Dancing with Danger
11 months ago in Big Sur, California
“Hi there, so, the two of us are on motorcycles…” Barron looks at me and cocks his head to the side. "Oh, right.." Id nearly forgotten - we still have plenty of cash from our gigs in Atascadero. I just start the pitch out of habit sometimes. “Anyway, my friend and I are passing through, and we’re looking for a place to grab some brews and maybe a view.” I was just being friendly. I saw the beer brimming from the fridges that lined the back room. The small convenience store had a patio that jutted out over the edge of cliff, rising a thousand feet above the jagged coastline of Big Sur. The views really don’t get any better than this. The store manager appeared discontent, but finally mustered a response that matched her body language. Stiffening up, and with some attitude, “Nepenthe’s down the street ten miles. It’s world renown. Food’s better here, though.” Convincing, huh? Pep and I just wanted to split a six-pack and relax for an hour or two. I needed to unwind after my first real motorcycle wreck.
I passed through Big Sur last summer and paid $45 for a campsite. Pep and I knew finding a cheap place to camp was going to be a challenge in the tourist trap. Luckily, a friend had tipped us off on a spot frequented by local surfers just off Highway 1. You can assume, almost without exception, that when someone tips you off about free camping, you’re looking at a poorly maintained road, probably dirt, with a handful of cleared areas for parking – pretty minimal. But, we really didn’t have another option. Plus, we felt pretty good about taking our bikes where they have no business going. It’s what, Day 46?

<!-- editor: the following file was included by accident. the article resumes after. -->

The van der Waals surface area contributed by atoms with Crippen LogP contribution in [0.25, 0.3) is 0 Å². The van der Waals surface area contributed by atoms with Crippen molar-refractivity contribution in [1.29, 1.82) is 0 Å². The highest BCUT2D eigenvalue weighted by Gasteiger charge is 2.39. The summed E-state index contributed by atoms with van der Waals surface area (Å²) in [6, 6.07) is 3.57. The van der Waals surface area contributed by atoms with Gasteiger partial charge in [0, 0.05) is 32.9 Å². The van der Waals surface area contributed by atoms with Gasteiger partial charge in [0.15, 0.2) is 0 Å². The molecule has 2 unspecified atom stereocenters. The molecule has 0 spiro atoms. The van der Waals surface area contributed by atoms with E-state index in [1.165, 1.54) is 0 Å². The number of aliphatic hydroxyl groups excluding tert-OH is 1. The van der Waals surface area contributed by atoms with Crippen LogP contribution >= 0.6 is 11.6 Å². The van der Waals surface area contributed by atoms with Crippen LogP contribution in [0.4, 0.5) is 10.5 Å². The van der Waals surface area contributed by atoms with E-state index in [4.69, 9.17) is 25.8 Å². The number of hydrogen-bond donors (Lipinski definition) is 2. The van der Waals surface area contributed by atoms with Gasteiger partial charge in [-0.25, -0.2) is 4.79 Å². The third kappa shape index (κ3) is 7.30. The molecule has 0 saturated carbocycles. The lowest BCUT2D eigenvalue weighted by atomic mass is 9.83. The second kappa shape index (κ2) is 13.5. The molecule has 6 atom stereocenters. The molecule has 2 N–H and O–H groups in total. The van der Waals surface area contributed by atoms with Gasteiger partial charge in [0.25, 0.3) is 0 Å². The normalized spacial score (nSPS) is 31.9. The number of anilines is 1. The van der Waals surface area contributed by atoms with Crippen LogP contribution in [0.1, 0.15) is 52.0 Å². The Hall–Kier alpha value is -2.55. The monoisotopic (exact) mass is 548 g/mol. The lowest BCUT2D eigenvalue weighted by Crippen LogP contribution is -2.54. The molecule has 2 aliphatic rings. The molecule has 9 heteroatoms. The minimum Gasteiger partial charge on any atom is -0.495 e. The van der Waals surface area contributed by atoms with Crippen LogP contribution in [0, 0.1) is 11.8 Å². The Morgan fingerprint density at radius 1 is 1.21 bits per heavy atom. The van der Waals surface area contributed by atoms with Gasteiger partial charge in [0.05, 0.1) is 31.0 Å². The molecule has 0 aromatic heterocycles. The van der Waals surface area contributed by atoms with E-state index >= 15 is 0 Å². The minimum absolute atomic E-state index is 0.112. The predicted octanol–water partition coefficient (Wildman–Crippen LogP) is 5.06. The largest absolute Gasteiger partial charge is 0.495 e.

The road started out paved, which gave us an opportunity to shoot some GoPro footage of the unparalleled beauty found on this stretch of the coastal highway. “We’ve been on Highway 1 for almost 3 weeks. I think my expectation has finally been met,” Peppy adds between the usual, “Are you getting this?” Only a few hundred feet inland, we ride switchbacks climbing thousands of feet above the coastline. We drive in and out of clouds that lay on the mountainside like heavy blankets. We wipe our lenses clean from the condensation. With the roads this curvy, you cant risk turning your head to the side to let the wind take the moisture away. “Smell that fennel?” Barron has a bit more experience in the culinary department than me. "If fennel is in Italian sausage, then yes."